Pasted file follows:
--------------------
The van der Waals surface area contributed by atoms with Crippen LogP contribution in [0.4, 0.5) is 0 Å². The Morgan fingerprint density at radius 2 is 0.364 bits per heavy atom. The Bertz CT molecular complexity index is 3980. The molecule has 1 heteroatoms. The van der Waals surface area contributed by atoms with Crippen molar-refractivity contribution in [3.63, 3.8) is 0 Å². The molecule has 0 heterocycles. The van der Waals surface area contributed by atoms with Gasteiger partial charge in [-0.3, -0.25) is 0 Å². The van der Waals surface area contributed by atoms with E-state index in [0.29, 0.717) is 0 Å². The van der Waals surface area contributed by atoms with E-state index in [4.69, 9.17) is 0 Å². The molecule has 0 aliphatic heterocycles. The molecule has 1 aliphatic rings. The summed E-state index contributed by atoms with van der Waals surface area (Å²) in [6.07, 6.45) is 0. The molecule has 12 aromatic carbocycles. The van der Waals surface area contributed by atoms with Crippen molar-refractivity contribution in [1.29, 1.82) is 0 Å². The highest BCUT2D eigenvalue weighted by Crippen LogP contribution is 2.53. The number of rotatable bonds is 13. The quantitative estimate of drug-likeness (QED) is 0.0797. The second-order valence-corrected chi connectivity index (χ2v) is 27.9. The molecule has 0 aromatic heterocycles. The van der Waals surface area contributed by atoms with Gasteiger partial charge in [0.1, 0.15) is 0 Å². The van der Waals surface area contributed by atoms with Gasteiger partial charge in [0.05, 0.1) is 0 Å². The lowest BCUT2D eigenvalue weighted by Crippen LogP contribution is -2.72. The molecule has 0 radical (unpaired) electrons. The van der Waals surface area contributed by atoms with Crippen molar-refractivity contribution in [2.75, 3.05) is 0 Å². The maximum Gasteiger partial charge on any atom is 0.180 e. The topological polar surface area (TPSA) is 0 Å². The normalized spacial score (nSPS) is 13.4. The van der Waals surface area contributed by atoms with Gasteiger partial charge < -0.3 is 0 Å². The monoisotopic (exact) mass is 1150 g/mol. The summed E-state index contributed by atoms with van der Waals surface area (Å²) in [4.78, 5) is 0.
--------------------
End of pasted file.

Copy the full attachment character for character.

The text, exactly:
The van der Waals surface area contributed by atoms with Crippen LogP contribution in [0.4, 0.5) is 0 Å². The Morgan fingerprint density at radius 2 is 0.364 bits per heavy atom. The Bertz CT molecular complexity index is 3980. The molecule has 1 heteroatoms. The van der Waals surface area contributed by atoms with Crippen molar-refractivity contribution in [3.63, 3.8) is 0 Å². The molecule has 0 heterocycles. The van der Waals surface area contributed by atoms with Gasteiger partial charge in [-0.3, -0.25) is 0 Å². The van der Waals surface area contributed by atoms with E-state index in [0.29, 0.717) is 0 Å². The van der Waals surface area contributed by atoms with E-state index in [4.69, 9.17) is 0 Å². The molecule has 0 aliphatic heterocycles. The molecule has 1 aliphatic rings. The summed E-state index contributed by atoms with van der Waals surface area (Å²) in [6.07, 6.45) is 0. The molecule has 12 aromatic carbocycles. The van der Waals surface area contributed by atoms with Crippen molar-refractivity contribution in [1.29, 1.82) is 0 Å². The highest BCUT2D eigenvalue weighted by Crippen LogP contribution is 2.53. The number of rotatable bonds is 13. The quantitative estimate of drug-likeness (QED) is 0.0797. The second-order valence-corrected chi connectivity index (χ2v) is 27.9. The molecule has 0 aromatic heterocycles. The van der Waals surface area contributed by atoms with Gasteiger partial charge in [0.1, 0.15) is 0 Å². The van der Waals surface area contributed by atoms with Gasteiger partial charge in [0.05, 0.1) is 0 Å². The lowest BCUT2D eigenvalue weighted by Crippen LogP contribution is -2.72. The molecule has 0 radical (unpaired) electrons. The van der Waals surface area contributed by atoms with Crippen molar-refractivity contribution in [2.75, 3.05) is 0 Å². The maximum Gasteiger partial charge on any atom is 0.180 e. The topological polar surface area (TPSA) is 0 Å². The normalized spacial score (nSPS) is 13.4. The van der Waals surface area contributed by atoms with Gasteiger partial charge < -0.3 is 0 Å². The monoisotopic (exact) mass is 1150 g/mol. The summed E-state index contributed by atoms with van der Waals surface area (Å²) in [4.78, 5) is 0.